Such case studies show us how human-centered, connected, and hyperpersonalized systems reflect a greater appreciation for each user’s individual requirements and experiences. The more services are designed around the needs of users, the less of a coordination role government may have to take on helping users navigate the system.
Reduce administrative burdens
Ensuring that services are equitable, inclusive, and seamless is a huge part of transformation—but it isn’t enough. Whatever the nature of your services, how can you ensure that your resources are focused on supporting people rather than administrative processes?
In this part of the transformation drive, four steps are important:
- Defining clear and accessible service standards
- Advancing data-driven process improvements
- Increasing opportunities for self-service
- Deploying robotic process automation (RPA) and intelligent automation
Clear and accessible service standards
Until recently, New Mexico’s Human Services Department had working standards that provided staff members with no incentives to close out files, even as caseloads rose. It found a novel solution by gamifying service delivery. In a pilot project involving more than a thousand employees across 34 offices, the agency adopted a “one-and-done policy” that emphasized completing one case before moving on to the next. The department employed a toolkit of trophies, leaderboards, and badges to encourage healthy competition among staff members to beat personal and team records. The test trial resulted in a 70% increase in staff-engagement rates and a 15% rise in productivity.12
Data-driven process improvements
Sweden’s government charged its labor market authority by reducing costs by 25% while maintaining strong program results. To achieve this objective, the authority identified targets for three user segments: self-serve (20%); self-serve with one virtual meeting with staff (60%); and face-to-face, in person services (20%), and used customer relationship management analytics to identify users who opened and interacted with the organization’s initial email requests. Unresponsive users were automatically targeted with further outreach efforts and encouraged to have virtual or face-to-face meetings. This test run saw a rise in participation rates, more users who found meetings useful, and an 8% increase in those who ultimately applied for jobs.13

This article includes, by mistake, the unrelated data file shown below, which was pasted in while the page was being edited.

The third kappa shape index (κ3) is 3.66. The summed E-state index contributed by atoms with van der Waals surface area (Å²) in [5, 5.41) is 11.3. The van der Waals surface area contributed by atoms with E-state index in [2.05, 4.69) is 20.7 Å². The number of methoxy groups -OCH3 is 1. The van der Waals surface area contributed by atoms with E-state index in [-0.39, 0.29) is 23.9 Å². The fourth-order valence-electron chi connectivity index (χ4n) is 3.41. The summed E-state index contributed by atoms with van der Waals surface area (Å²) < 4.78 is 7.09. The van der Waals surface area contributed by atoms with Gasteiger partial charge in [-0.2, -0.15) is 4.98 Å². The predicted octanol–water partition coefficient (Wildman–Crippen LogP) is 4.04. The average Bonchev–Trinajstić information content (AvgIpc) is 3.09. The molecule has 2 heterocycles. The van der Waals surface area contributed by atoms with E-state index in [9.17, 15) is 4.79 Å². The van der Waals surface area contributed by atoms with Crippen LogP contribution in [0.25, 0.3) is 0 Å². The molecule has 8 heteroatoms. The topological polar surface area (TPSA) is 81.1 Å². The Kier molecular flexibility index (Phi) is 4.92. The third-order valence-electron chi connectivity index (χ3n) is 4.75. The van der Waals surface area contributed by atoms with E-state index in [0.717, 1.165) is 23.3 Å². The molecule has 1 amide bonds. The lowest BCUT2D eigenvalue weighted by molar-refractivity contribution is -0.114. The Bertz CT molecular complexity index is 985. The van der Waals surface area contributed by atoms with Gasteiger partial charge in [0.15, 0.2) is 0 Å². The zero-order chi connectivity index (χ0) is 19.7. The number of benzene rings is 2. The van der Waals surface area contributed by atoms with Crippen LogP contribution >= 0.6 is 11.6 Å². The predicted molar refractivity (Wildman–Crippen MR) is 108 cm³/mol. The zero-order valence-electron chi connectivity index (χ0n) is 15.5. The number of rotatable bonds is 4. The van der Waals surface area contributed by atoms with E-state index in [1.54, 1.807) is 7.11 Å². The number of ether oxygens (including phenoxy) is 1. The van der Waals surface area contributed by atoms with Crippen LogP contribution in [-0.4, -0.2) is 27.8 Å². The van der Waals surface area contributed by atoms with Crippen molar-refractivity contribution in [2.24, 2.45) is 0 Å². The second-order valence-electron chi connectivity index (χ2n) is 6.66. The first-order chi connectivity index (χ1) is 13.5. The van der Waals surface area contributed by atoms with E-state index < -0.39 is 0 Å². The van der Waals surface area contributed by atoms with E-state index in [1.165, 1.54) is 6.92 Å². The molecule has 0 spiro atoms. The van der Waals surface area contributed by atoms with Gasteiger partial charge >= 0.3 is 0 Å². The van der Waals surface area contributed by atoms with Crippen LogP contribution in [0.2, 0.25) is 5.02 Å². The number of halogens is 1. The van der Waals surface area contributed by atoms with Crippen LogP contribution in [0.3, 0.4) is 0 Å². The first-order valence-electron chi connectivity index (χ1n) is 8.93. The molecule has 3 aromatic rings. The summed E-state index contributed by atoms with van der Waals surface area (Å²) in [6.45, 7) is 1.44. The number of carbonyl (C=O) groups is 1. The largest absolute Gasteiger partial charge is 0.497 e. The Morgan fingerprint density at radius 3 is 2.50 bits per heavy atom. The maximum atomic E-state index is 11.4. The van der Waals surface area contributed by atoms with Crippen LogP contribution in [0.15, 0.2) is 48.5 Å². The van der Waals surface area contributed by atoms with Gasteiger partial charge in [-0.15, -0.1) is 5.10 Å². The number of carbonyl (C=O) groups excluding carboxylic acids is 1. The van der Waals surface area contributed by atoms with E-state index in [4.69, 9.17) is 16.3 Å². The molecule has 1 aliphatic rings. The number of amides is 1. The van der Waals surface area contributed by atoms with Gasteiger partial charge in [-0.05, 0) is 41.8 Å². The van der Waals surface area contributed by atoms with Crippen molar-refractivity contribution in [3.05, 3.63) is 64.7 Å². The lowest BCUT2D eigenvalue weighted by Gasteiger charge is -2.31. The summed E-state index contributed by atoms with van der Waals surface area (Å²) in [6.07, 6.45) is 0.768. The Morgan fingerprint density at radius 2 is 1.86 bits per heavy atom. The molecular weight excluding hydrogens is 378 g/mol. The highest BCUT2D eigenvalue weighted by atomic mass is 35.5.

Increasing opportunities for self-service and remote service
The Government of Abu Dhabi’s Social Support Program for low-income families deployed ethnographic research and digital-by-design principles to enable self-service for financial and nonfinancial supports. Its design foundation meant uninterrupted supports throughout the COVID-19 pandemic and service equity for rural and remote communities. While in-person services are available, most beneficiaries interact with their caseworkers virtually.
Intelligent process automation by leveraging RPA
In North America, British Columbia’s Ministry of Social Development and Poverty Reduction (MSDPR) wanted to explore opportunities to incorporate process automation into its Prevention and Loss Management Services. Investigative officers were putting too much effort into low-level transactional activities, and MSDPR recognized that increasing case volumes were putting pressure on service delivery targets and creating backlogs. After observing how the work was done in practice, MSDPR followed an agile approach to configure, test, and deploy four process automation tools saving an average of 40 hours of work a day. In addition, process automation has enabled investigative officers to focus on high-value tasks, increased rigor and compliance, and enhanced data accuracy.